BIBLICAL ELDERSHIP: An Urgent Call to Restore Biblical Church Leadership – Alexander Strauch (1995)

I cannot say enough about Biblical Eldership by Alexander Strauch.  The subtitle is an appropriate description of this book – An Urgent Call to Restore Biblical Church Leadership.  Helpful in so many ways, Strauch sets forth the definition of a leader, defends his position theologically and exegetically and also does a magnificent job at expositing texts that bolster his case.

In part one, Strauch lays the foundation for biblical eldership.  An elder is a shepherd, one that leads, feeds, protects the flock of God.  The shepherd elder has a heart for the people of God.  Strauch writes, “The secret to caring for the sheep is love.  A good shepherd loves sheep and loves to be with them.”

Early in the book, the author clears up any misunderstanding by defining biblical eldership: “A true biblical eldership is not a businesslike committee.  It’s a biblically qualified council of men that jointly pastors the local church.  The men who shepherd the people of God functions as a team.  That is to say, there are no lone rangers in ministry.  Plurality of leadership is the model set forth in the New Testament.  “By definition, the elder structure of government is a collective form of leadership in which each elder shares equally the position, authority, and responsibility of the office.”

Strauch clearly delineates that elders in the church must be male.  While men and women are equal in personhood, dignity, and value – God’s Word establishes different roles for men and women.  The author discusses the model of male leadership in the New Testament and carefully outlines the meaning of headship.  He rightly adds, “Ultimately the abdication of male headship is a refusal to submit to Christ’s Word and Lordship.”

Biblical elders must be qualified.  So the author carefully unpacks the biblical qualifications of an elder in 1 Timothy 3 and Titus 1.  He outlines the moral and spiritual character qualities that must be found in a prospective elder.  And he discusses the abilities of a prospective elder.

Biblical elders must be servant-minded.  The author reminds, “Elders are to be servant leaders, not rulers or dictators.”  He rightly reacts to an authoritarian mindset; one that leads in a heavy-handed way.  He cites J.I. Packer with approval: “Authoritarianism is evil, and anti-social, anti-human and ultimately anti-God (for self-deifying pride is at its heart), and I have nothing to say in its favor.”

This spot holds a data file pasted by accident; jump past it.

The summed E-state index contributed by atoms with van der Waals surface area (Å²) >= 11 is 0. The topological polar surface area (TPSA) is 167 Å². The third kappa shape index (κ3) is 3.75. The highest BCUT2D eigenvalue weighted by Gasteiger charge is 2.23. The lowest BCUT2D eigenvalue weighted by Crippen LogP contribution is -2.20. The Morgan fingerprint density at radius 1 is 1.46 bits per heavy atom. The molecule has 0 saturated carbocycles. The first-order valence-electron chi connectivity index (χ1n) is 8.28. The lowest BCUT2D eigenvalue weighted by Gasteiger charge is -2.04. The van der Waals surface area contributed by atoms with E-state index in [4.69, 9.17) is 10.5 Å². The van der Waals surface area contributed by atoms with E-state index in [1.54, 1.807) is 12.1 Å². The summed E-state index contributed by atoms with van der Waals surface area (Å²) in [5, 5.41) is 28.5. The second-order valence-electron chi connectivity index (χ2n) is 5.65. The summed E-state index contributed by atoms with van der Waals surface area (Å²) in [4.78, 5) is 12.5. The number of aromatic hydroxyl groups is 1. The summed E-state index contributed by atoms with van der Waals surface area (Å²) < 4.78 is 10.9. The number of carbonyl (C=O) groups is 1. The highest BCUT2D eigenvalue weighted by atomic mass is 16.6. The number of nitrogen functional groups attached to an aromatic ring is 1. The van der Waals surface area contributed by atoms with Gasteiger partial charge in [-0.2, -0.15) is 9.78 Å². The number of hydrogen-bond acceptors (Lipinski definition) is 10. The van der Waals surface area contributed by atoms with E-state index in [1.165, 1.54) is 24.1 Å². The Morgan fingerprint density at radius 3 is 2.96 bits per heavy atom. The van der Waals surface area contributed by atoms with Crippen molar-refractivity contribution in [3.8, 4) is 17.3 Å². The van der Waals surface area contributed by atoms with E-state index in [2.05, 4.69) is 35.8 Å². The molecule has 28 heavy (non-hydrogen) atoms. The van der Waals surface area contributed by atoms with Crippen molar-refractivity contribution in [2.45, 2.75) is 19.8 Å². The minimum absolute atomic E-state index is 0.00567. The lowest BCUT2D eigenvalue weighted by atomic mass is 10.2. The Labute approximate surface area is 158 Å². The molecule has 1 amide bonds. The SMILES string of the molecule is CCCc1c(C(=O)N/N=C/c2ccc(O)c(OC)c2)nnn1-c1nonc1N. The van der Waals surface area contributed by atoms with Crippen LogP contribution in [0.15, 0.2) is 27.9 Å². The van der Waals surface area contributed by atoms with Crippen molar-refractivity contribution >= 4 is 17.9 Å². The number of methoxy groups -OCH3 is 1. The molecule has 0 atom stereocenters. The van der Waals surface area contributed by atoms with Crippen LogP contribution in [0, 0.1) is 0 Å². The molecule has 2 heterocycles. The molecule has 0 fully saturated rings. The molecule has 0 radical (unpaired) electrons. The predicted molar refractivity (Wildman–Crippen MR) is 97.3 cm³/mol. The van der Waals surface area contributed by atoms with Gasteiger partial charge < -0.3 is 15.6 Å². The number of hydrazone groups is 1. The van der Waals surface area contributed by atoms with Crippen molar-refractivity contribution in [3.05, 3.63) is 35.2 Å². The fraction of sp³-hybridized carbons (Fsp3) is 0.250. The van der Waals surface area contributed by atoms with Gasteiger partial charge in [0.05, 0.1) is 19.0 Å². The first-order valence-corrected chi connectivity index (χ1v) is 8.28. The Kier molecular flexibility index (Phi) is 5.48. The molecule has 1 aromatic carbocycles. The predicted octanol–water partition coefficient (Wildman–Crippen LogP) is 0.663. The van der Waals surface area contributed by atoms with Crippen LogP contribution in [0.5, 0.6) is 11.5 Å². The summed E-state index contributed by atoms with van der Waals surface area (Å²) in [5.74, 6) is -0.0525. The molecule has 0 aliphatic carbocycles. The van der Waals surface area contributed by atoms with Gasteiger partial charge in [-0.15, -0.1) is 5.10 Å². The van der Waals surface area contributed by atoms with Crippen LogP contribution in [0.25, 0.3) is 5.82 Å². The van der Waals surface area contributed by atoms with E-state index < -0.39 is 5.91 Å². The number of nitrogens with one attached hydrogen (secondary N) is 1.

In part two, Strauch defends biblical eldership.   He shows how the New Testament church was governed – always a plurality of leadership.  Again, “New Testament … elders are not mere representatives of the people; they are … spiritually qualified shepherds who protect, lead, and teach the people.  They provide spiritual care for the entire flock.  They are the official shepherds of the church.”

Part three is devoted to the exposition of Scripture.  Here, the author focuses on key New Testament passages, especially Acts 14:23 and 20:17-38.  This section is the “meat and potatoes” of the book.  The writing is clear and the exegesis is sound.  Numerous word studies are presented.  And the mission of the local church is expounded: “The church’s mission is to safeguard and proclaim the gospel of Christ.  Every local church is to be a gospel lighthouse, missionary agency, and gospel school … The conduct of the believing community, therefore, must speak well of the gospel and of Jesus Christ.”

Biblical Eldership is a classic in its own right.  Over the years, nothing has helped me better understand the role, mission, responsibilities, and qualifications of a biblical elder.  First published in 1995, this work will be used for years to come and will serve as a helpful “staff” for shepherds who take their work seriously.

“So I exhort the elders among you, as a fellow elder and a witness of the sufferings of Christ, as well as a partaker in the glory that is going to be revealed: shepherd the flock of God that is among you, exercising oversight, not under compulsion, but willingly, as God would have you, not for shameful gain, but eagerly, not domineering over those in your charge, but being examples to the flock” (1 Pet. 5:1-3, ESV).

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